International fund houses will have greater opportunity to seek sub-advisory work with Chinese firms as the nation’s securities regulator readies a series of liberalisations to broaden its QDII scheme. However, sources suggest they will need to offer a more in-depth service to win such business.
The China Securities Regulatory Commission (CSRC) has initiated a public consultation to run until April 13 as it looks to ease a number of restrictions for its qualified domestic institutional investor (QDII) programme, first launched in 2007 to facilitate offshore investment by domestic institutions.
The CSRC is seeking to scrap several thresholds to allow more fund managers and brokerages to become QDII licence holders. At the same time, it is also set to open the door for the overseas subsidiaries of Chinese fund houses to act as advisers to their parent companies.
The QDII programme has generally been underwhelming and speculation has mounted that it could be superseded, and even dropped, in the face of competition from other initiatives such as the proposed RMB cross-border funds platform between the mainland and Hong Kong.
Under the consultation proposals, the CSRC is looking to scrap requirements for fund management companies to have net assets of at least Rmb200 million, two years' operating history and Rmb20 billion in AUM to qualify for a QDII licence.
Similarly, securities firms would no longer be required to have minimum net capital of Rmb800 million nor at least a year’s operating history in collective asset management.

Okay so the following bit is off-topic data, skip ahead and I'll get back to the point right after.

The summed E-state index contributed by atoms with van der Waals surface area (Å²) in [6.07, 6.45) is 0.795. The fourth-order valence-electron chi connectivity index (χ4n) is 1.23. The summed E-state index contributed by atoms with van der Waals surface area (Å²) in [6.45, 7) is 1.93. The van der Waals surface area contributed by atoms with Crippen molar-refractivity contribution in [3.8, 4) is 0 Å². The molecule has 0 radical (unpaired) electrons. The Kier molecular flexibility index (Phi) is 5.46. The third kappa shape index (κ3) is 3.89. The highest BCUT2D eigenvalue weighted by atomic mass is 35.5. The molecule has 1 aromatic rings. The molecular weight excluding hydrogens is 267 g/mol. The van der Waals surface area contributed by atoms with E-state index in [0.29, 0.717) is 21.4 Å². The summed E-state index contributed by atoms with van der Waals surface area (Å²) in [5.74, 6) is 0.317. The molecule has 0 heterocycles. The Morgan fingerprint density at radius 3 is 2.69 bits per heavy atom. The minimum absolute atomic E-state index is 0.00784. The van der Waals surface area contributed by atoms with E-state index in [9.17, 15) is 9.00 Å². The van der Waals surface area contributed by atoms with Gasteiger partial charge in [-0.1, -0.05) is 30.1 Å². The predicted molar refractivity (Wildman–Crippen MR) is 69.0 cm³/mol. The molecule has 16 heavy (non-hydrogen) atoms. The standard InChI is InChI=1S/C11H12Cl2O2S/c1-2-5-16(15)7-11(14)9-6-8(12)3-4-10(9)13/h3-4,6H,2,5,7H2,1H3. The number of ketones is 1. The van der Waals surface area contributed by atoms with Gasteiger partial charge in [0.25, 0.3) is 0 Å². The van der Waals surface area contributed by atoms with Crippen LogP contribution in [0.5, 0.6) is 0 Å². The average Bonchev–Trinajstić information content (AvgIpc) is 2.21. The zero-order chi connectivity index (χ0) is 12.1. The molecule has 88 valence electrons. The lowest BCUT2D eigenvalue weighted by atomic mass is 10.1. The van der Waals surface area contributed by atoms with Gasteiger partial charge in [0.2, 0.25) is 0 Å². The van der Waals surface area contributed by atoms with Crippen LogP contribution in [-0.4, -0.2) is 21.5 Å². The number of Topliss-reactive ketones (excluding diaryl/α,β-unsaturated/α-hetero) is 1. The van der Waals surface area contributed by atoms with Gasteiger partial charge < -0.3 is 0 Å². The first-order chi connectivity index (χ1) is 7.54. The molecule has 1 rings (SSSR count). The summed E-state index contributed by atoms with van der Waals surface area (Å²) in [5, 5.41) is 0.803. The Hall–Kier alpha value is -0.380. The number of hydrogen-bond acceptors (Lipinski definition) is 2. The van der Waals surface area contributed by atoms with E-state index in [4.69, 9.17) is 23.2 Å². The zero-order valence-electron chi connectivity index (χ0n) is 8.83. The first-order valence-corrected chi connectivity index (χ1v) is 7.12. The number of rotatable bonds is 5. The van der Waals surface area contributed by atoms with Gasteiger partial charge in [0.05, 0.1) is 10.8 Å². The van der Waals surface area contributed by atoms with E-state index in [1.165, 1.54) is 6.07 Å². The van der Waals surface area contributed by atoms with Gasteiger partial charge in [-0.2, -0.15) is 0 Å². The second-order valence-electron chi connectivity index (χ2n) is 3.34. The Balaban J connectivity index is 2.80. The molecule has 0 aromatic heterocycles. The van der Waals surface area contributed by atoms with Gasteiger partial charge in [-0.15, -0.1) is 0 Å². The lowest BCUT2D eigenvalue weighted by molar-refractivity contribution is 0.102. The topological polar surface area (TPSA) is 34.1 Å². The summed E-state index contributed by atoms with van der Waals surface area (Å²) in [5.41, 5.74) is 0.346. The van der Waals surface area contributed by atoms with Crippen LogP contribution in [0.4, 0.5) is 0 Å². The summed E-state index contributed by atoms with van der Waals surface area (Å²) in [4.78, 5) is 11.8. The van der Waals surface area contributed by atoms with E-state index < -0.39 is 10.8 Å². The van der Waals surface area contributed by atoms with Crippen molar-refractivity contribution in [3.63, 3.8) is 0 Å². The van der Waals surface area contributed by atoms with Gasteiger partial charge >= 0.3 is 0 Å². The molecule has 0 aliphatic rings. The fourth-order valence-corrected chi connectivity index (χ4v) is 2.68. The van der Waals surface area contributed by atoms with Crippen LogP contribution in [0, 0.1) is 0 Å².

In the revised version, QDII applicants will only be required to demonstrate stable financial status, possess qualified staff with overseas investment experience (at least one middle manager with five years' experience in overseas investment and three other employees three years' experience), have good corporate governance and internal controls and not have been punished by regulators in the past three years.
Further, the offshore subsidiaries of Chinese fund firms would no longer need to have a minimum of five years’ experience in securities investment – which had effectively counted them out since they had not had enough time to build up this experience – and AUM of at least $10 billion, allowing them to compete with foreign managers and freeing up Hong Kong arms to advise their onshore parents.
Among the 73 QDII funds, only 21 have hired foreign sub-advisors to help with asset allocation. Of these, most are foreign shareholders: CCB Principal is advised by Principal Global Investors; Invesco Great Wall by Invesco; and Harvest by Deutsche Investment Management.
Chinese fund houses were initially eager to hire foreign sub-advisers when the QDII scheme was first launched. But post the global financial crisis, many have parted ways with their offshore partners in favour of managing their own QDII funds.
They argue that their foreign counterparts are not providing them with what they need. “Advisers provide me with research reports and model portfolios, but this is not what I want,” notes one manager at the Hong Kong subsidiary of an onshore QDII licence holder. “What I want to have is training and the methodology of their proposed asset allocations.”
Yet there are still areas where foreign advisers are seen as having the edge. “They have advantages in alternative investment and global asset allocation,” says the fund manager. “Hong Kong subsidiaries have the capability in Chinese equities, but they have not yet cultivated that in global equities.”
Only last week it was reported that CSRC chairman Guo Shuqing was set to become governor of Shandong province, although the regulator moved swiftly to deny any knowledge of this.